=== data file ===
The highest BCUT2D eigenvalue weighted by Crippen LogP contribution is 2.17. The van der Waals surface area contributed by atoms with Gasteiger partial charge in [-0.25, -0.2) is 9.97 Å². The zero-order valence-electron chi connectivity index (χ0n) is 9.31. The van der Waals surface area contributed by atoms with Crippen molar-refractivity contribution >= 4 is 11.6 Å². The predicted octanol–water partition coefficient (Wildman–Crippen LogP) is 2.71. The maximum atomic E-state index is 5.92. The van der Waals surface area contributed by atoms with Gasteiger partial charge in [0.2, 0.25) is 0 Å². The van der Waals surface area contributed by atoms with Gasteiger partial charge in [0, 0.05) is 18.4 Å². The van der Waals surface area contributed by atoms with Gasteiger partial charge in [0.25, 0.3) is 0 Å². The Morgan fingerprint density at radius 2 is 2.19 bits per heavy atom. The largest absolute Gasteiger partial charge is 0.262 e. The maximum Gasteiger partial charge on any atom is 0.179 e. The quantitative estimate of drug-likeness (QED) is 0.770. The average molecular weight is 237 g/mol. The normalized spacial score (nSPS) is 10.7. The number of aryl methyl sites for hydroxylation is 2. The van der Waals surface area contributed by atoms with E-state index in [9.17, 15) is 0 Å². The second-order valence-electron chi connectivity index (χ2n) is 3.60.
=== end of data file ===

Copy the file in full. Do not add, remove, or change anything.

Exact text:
The highest BCUT2D eigenvalue weighted by Crippen LogP contribution is 2.17. The van der Waals surface area contributed by atoms with Gasteiger partial charge in [-0.25, -0.2) is 9.97 Å². The zero-order valence-electron chi connectivity index (χ0n) is 9.31. The van der Waals surface area contributed by atoms with Crippen molar-refractivity contribution >= 4 is 11.6 Å². The predicted octanol–water partition coefficient (Wildman–Crippen LogP) is 2.71. The maximum atomic E-state index is 5.92. The van der Waals surface area contributed by atoms with Gasteiger partial charge in [0.2, 0.25) is 0 Å². The van der Waals surface area contributed by atoms with Gasteiger partial charge in [0, 0.05) is 18.4 Å². The van der Waals surface area contributed by atoms with Gasteiger partial charge in [0.25, 0.3) is 0 Å². The Morgan fingerprint density at radius 2 is 2.19 bits per heavy atom. The largest absolute Gasteiger partial charge is 0.262 e. The maximum Gasteiger partial charge on any atom is 0.179 e. The quantitative estimate of drug-likeness (QED) is 0.770. The average molecular weight is 237 g/mol. The normalized spacial score (nSPS) is 10.7. The number of aryl methyl sites for hydroxylation is 2. The van der Waals surface area contributed by atoms with E-state index in [9.17, 15) is 0 Å². The second-order valence-electron chi connectivity index (χ2n) is 3.60.